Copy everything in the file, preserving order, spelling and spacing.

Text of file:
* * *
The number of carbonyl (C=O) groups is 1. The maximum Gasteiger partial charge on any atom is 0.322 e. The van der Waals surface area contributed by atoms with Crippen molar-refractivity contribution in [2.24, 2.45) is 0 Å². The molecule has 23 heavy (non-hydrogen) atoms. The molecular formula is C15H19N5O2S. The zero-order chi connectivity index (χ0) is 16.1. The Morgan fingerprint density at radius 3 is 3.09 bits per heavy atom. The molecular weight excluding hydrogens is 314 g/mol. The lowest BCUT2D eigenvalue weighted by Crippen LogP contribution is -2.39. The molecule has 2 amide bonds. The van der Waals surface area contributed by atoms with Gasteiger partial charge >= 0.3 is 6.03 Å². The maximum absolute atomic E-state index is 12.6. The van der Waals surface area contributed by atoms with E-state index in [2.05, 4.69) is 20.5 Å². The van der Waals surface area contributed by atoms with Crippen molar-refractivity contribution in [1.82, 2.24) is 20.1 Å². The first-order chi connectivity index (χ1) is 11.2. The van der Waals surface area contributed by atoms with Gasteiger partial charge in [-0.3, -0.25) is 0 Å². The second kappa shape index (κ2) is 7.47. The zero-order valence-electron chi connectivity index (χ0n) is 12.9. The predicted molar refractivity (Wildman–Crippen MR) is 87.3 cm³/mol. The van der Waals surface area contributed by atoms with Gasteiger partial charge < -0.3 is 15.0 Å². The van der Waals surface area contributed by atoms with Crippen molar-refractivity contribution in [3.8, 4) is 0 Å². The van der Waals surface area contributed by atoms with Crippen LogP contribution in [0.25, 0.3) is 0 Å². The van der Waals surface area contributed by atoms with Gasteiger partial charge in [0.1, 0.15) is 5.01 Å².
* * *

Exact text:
The number of carbonyl (C=O) groups is 1. The maximum Gasteiger partial charge on any atom is 0.322 e. The van der Waals surface area contributed by atoms with Crippen molar-refractivity contribution in [2.24, 2.45) is 0 Å². The molecule has 23 heavy (non-hydrogen) atoms. The molecular formula is C15H19N5O2S. The zero-order chi connectivity index (χ0) is 16.1. The Morgan fingerprint density at radius 3 is 3.09 bits per heavy atom. The molecular weight excluding hydrogens is 314 g/mol. The lowest BCUT2D eigenvalue weighted by Crippen LogP contribution is -2.39. The molecule has 2 amide bonds. The van der Waals surface area contributed by atoms with Gasteiger partial charge >= 0.3 is 6.03 Å². The maximum absolute atomic E-state index is 12.6. The van der Waals surface area contributed by atoms with E-state index in [2.05, 4.69) is 20.5 Å². The van der Waals surface area contributed by atoms with Crippen molar-refractivity contribution in [1.82, 2.24) is 20.1 Å². The first-order chi connectivity index (χ1) is 11.2. The van der Waals surface area contributed by atoms with Gasteiger partial charge in [-0.3, -0.25) is 0 Å². The second kappa shape index (κ2) is 7.47. The zero-order valence-electron chi connectivity index (χ0n) is 12.9. The predicted molar refractivity (Wildman–Crippen MR) is 87.3 cm³/mol. The van der Waals surface area contributed by atoms with Gasteiger partial charge < -0.3 is 15.0 Å². The van der Waals surface area contributed by atoms with Crippen molar-refractivity contribution in [3.8, 4) is 0 Å². The van der Waals surface area contributed by atoms with Crippen LogP contribution in [0.25, 0.3) is 0 Å². The van der Waals surface area contributed by atoms with Gasteiger partial charge in [0.1, 0.15) is 5.01 Å².